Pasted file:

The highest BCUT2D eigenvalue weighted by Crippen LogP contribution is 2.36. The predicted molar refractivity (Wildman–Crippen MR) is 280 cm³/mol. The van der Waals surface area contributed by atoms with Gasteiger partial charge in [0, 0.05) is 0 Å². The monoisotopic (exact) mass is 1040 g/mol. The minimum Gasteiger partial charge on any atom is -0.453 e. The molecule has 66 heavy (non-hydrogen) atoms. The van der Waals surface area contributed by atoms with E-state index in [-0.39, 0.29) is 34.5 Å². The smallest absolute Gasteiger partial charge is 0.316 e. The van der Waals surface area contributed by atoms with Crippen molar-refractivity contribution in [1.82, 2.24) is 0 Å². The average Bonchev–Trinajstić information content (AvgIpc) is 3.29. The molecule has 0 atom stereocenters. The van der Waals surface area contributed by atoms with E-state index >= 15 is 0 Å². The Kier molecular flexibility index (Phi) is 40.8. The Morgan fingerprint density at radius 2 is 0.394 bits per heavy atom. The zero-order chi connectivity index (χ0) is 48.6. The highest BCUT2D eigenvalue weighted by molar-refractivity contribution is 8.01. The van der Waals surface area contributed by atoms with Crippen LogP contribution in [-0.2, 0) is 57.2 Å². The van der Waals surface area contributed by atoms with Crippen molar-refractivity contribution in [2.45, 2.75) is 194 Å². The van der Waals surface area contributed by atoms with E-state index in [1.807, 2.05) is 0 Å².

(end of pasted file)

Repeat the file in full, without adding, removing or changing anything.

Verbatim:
The highest BCUT2D eigenvalue weighted by Crippen LogP contribution is 2.36. The predicted molar refractivity (Wildman–Crippen MR) is 280 cm³/mol. The van der Waals surface area contributed by atoms with Gasteiger partial charge in [0, 0.05) is 0 Å². The monoisotopic (exact) mass is 1040 g/mol. The minimum Gasteiger partial charge on any atom is -0.453 e. The molecule has 66 heavy (non-hydrogen) atoms. The van der Waals surface area contributed by atoms with E-state index in [-0.39, 0.29) is 34.5 Å². The smallest absolute Gasteiger partial charge is 0.316 e. The van der Waals surface area contributed by atoms with Crippen molar-refractivity contribution in [1.82, 2.24) is 0 Å². The average Bonchev–Trinajstić information content (AvgIpc) is 3.29. The molecule has 0 atom stereocenters. The van der Waals surface area contributed by atoms with E-state index >= 15 is 0 Å². The Kier molecular flexibility index (Phi) is 40.8. The Morgan fingerprint density at radius 2 is 0.394 bits per heavy atom. The zero-order chi connectivity index (χ0) is 48.6. The highest BCUT2D eigenvalue weighted by molar-refractivity contribution is 8.01. The van der Waals surface area contributed by atoms with Crippen LogP contribution in [-0.2, 0) is 57.2 Å². The van der Waals surface area contributed by atoms with Crippen molar-refractivity contribution in [2.45, 2.75) is 194 Å². The van der Waals surface area contributed by atoms with E-state index in [1.807, 2.05) is 0 Å².